A new form of psychomotor therapy teaches patients with an eating disorder to release their pent-up anger and aggression in a controlled way, rather than directing it against themselves. Research carried out by human movement scientist Cees Boerhout from the University Medical Center Groningen shows that this has a positive effect on the treatment as a whole. A clear improvement could be seen in patients with eating disorders treated with this new therapy compared with those following regular treatment plans, particularly among outpatients. The therapy has now been included in the new Dutch practice guideline for the treatment of Eating Disorders. Boerhout will be awarded a PhD by the University of Groningen on 6 November.
Previous research into eating disorders showed that excessive suppression of anger and aggression plays an important role in eating disorders, and requires targeted, well-founded treatment. Boerhout studied the effect of a new form of psychomotor therapy (PMT), which was developed in the field and aims to encourage patients with eating disorders to express their pent-up anger and aggression using body exercises. Patients practise releasing their anger and aggression in a controlled manner, learning to do it at the right time, with the appropriate intensity.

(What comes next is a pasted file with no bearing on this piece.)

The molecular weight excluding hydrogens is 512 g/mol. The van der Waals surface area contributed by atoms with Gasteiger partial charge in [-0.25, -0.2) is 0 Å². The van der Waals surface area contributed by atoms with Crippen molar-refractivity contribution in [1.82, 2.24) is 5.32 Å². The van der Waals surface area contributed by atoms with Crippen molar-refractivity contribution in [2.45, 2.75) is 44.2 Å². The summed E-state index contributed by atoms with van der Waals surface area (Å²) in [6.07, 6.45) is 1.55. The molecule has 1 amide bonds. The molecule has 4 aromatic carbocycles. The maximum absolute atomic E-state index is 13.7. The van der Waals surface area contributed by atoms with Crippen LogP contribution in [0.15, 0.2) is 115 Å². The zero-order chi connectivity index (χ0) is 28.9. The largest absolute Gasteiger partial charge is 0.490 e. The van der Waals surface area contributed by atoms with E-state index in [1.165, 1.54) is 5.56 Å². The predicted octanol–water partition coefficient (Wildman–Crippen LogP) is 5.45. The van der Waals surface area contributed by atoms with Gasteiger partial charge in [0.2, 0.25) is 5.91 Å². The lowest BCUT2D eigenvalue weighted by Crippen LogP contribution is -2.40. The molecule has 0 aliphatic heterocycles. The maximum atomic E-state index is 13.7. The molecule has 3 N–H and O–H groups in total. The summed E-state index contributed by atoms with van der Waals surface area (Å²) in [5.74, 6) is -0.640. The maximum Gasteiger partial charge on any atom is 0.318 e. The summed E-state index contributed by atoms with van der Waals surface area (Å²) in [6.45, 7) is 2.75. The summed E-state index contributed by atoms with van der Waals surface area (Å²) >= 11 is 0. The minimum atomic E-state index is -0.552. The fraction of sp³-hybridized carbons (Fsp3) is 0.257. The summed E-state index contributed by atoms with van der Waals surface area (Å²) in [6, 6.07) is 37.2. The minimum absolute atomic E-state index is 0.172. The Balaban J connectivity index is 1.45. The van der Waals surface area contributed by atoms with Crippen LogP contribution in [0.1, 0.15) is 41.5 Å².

Less pent-up aggression and fewer eating disorders in outpatients
For his research, Boerhout studied the effect of this therapy in a total of 95 patients at an outpatients' clinic and two daycare centres for people with eating disorders. His research revealed that the aggression regulation treatment module reduced the pent-up anger in these patients, which they would normally direct at themselves. The research among outpatients also showed a significant improvement in eating disorders among the group that followed the aggression regulation module.
National Care Standards for Eating Disorders
According to Boerhout, aggression regulation through PMT can make a valuable contribution to the way that patients with an eating disorder deal with anger. As a result, the therapy has been included in the new Dutch practice guideline for the treatment of Eating Disorders, particularly now that his research has revealed a link with the problem of eating disorders. Boerhout would like to see more research into this therapy, aimed specifically at the long-term effects and the working mechanisms.
PMT is a body and movement-oriented therapy, commonly used to treat aggression issues in various target groups. PMT explores people's behaviour, feelings and ideas in their dealings with their surroundings. A psychomotor therapist focuses on the problems that manifest themselves in movement behaviour, body language, physical tension, posture, physical sensations and body perception. These aspects are key to the diagnosis and subsequent treatment. PMT is given to individual patients, couples, families and groups.
Dr Boerhout (1957) studied Human Movement Sciences at VU University Amsterdam. His thesis is entitled: 'Psychomotor therapy and aggression regulation in eating disorders; evidence-based treatment and performance-based measurement'. He works as Head of Therapies at the University Center of Psychiatry of the UMCG.